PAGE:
Parent 24 has shared some lovely ideas regarding fun activities to entice little bodies to be creatively busy. So much time is spent cooped up at home, due to lockdown and Covid safety measures, it is important to still encourage stimulating activities. Fine and gross motor skills are practised in a fun manner and the whole family can take part in some of the hobbies. From gardening to dancing to baking, children can learn new skills, while at the same time spend priceless time with mom, dad or siblings.
What makes this article especially interesting is the fact that videos are attached, demonstrating and explaining origami, gardening, hip hop dancing, magic tricks, as well as yoga for kids.
After the last couple of months of stress and uncertainty, we wanted to share this blog post about how to reset and how to rebuild parent-child relationships. Our children are struggling and do not understand everything that is happening which is why we want to place focus on building and maintaining strong relationships within the family unit.
We found a lovely activity pack created by Long Creations that will keep the kids busy, help them to understand and process the world we are experiencing at the moment. It might even spark some conversation at the family dinner table.
2020 Covid-19 time capsule sheets.pdf
If you want to see what else Long Creations has to offer, here are some links:
Dr Clark Goldstein, as part of the Child Mind Institute, gives valuable tips in this article explaining how to respect an anxious child’s feelings, without empowering the fears. The goal is to help children escape the cycle of anxiety, rather than trying to protect the child from the fears. Instead of trying to remove the stressors, the child should rather be taught how to tolerate his/ her anxiety and still function despite being anxious. In the long term, children are thus better able to cope with daily life stressors.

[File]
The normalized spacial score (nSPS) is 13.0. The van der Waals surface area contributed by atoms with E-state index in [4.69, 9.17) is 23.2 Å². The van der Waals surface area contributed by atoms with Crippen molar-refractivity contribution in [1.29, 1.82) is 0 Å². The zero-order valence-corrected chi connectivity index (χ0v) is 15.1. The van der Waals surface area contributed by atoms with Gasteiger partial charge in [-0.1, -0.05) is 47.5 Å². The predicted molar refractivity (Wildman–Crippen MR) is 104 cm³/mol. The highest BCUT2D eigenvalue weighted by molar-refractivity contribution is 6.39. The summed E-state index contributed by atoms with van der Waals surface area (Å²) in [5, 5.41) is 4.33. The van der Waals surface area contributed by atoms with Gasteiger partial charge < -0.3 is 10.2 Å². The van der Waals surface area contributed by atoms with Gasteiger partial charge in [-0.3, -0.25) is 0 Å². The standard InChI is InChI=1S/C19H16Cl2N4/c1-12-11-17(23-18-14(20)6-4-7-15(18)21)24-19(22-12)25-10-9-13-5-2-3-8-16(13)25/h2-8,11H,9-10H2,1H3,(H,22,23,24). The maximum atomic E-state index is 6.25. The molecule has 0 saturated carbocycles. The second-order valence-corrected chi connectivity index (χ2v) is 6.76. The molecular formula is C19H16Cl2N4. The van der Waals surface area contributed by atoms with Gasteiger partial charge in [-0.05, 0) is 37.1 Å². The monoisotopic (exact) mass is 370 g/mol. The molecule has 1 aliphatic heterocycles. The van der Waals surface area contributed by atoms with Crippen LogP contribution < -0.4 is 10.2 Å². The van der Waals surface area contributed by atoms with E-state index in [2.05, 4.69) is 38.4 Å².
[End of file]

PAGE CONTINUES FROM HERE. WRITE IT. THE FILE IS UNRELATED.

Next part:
Further information on the basics of child anxiety, and what the symptoms are, can be read at https://childmind.org/guide/anxiety-basics/ , also published online by the Child Mind Institute. This guide will help parents to distinguish between normal anxiety and the types of anxiety where professional help is needed to optimally support the child.
The Child Mind Institute is an independent non-profit organisation in the United States, that shares its resources freely, to help children and families struggling with mental health and learning problems.
At Et Al we often need to explain that when a child has Sensory Integration difficulties their perceived tantrums are in actual fact meltdowns and that they are not trying to be “naughty” or wanting to “manipulate” you. In this blog Nicole Day the founder of Raising an Extraordinary Person shares some strategies on how to de-escalate these meltdowns. Feel free to contact us if you have any further questions on this topic or if anything is not clear.